The Jersey City Council has voted to issue requests for proposals for companies to construct and maintain charging stations for electric cars, making it the first New Jersey city to construct such stations.
City Mayor Steven Fulop said in a press release that the city is seeking to become more environmentally conscious.
“We are excited to bring this technology to Jersey City as we know our residents are conscious about reducing our impact on the environment,” Fulop said. “We also believe that government should lead by example, so we will be looking to transition the city vehicle fleet to electric vehicles and hope this will inspire more residents to do the same.”
Jersey City is also seeking state and federal funding to help pay for the charging stations.
One responder to the RFP could be New Jersey’s largest power supplier, Public Service Electric & Gas. In July, PSEG’s outgoing president, Ralph LaRossa, said during a New Jersey Alliance for Action conference that utilities should take the lead in building car charging stations as sales of electric cars become more popular in the U.S.
“If you want to provide universal access for car charging, than use the utilities for it, figure out what the connections are and let’s make that happen,” LaRossa said during the conference. “But, right now, we’re still in the phase where, if you have a Tesla, you get the charge, and if you don’t have a Tesla, you don’t get the charge. I’m not sure if that’s the model that we want to have. In my opinion, we should provide universal charging access to all of the residents of New Jersey.”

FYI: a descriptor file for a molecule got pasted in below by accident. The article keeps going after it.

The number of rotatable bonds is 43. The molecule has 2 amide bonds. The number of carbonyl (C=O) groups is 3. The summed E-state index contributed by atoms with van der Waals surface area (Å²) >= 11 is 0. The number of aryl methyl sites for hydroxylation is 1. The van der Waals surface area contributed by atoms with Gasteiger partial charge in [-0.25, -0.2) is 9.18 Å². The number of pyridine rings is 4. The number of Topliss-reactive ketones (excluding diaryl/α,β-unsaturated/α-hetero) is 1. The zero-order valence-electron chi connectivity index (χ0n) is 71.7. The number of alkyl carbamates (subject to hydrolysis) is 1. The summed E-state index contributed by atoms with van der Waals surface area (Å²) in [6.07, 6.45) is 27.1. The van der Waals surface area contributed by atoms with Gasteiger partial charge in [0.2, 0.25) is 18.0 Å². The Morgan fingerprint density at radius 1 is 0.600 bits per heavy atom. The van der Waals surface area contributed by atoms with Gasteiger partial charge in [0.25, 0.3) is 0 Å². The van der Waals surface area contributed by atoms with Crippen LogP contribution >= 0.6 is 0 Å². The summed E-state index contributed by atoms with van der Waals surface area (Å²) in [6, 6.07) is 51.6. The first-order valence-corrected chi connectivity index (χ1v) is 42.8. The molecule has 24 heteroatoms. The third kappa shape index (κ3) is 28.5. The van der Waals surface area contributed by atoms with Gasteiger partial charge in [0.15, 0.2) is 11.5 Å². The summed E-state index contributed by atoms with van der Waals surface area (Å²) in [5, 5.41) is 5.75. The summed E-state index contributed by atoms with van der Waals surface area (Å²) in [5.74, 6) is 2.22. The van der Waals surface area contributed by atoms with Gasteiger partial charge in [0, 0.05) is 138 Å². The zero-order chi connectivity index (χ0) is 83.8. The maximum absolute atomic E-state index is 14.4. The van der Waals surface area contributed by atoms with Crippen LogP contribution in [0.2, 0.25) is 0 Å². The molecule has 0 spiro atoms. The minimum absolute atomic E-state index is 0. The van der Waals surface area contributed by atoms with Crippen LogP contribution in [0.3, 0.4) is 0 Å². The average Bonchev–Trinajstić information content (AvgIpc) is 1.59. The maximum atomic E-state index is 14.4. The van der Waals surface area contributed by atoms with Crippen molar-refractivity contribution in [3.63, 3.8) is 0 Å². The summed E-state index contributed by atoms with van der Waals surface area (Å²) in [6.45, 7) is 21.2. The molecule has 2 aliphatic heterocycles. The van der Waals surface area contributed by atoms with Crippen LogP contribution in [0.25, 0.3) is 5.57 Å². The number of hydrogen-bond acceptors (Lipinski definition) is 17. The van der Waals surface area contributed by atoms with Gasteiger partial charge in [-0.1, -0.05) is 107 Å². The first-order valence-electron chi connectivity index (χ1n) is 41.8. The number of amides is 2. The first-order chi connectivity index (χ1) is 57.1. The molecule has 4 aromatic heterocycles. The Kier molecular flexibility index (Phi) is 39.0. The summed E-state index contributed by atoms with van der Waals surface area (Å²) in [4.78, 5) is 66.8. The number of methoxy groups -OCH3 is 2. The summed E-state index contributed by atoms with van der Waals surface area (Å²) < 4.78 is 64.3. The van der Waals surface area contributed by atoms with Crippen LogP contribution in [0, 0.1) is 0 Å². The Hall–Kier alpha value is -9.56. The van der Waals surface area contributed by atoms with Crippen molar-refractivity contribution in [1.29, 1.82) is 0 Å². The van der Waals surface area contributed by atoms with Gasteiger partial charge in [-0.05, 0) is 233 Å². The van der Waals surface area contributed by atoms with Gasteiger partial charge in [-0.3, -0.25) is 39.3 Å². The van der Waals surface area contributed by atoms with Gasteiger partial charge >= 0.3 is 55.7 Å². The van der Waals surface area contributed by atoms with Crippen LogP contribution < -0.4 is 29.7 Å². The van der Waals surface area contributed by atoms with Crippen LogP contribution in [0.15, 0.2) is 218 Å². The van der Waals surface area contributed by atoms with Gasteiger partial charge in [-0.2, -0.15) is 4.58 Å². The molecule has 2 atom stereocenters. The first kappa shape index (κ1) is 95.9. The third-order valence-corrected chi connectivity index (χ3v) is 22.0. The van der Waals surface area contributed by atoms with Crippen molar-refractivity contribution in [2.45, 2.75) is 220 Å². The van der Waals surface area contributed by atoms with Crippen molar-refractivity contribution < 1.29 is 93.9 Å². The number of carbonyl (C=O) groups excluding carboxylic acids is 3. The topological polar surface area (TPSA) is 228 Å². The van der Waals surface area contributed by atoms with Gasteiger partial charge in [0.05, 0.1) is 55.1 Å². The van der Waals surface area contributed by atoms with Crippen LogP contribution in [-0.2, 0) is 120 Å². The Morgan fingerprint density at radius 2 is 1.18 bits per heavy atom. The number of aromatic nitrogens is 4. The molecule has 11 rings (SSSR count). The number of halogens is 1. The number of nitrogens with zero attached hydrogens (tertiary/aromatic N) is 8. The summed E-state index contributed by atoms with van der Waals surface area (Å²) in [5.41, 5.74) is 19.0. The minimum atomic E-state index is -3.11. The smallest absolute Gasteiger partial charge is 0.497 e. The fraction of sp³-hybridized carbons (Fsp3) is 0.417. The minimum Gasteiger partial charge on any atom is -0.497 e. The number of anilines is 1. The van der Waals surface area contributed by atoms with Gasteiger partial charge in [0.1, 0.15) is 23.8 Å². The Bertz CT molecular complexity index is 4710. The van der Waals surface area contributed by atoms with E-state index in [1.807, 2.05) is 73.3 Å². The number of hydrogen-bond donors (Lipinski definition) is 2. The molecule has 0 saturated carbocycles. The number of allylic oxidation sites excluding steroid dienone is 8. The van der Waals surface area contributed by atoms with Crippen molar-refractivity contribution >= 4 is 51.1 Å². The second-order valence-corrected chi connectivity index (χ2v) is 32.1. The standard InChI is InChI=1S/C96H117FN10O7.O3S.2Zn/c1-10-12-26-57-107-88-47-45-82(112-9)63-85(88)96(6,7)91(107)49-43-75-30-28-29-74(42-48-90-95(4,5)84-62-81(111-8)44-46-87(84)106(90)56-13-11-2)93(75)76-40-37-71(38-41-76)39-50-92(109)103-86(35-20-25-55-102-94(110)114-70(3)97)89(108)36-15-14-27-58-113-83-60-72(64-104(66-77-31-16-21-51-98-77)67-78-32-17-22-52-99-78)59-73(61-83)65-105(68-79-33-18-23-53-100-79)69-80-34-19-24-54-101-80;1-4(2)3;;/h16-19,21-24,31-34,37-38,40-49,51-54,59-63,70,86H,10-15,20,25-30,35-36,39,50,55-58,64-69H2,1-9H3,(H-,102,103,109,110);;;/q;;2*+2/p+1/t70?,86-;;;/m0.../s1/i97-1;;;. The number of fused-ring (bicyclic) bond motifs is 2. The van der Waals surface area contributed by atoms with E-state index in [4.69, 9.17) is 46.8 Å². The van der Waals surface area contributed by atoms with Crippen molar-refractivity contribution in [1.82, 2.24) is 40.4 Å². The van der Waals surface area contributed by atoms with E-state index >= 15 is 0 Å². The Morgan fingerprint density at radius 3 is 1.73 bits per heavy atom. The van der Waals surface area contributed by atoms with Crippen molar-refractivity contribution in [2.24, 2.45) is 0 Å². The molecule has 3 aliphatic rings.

Calls to PSEG were not immediately returned.
The council will also soon vote on an ordinance to create an Office of Sustainability to continue the work of the Office of Innovation in addressing a range of citywide sustainable practices and initiatives including collaborating with our local partners to establish green infrastructure standards for the city, identify priority areas for big green infrastructure projects, and tighten storm water runoff limits across the city for new developments.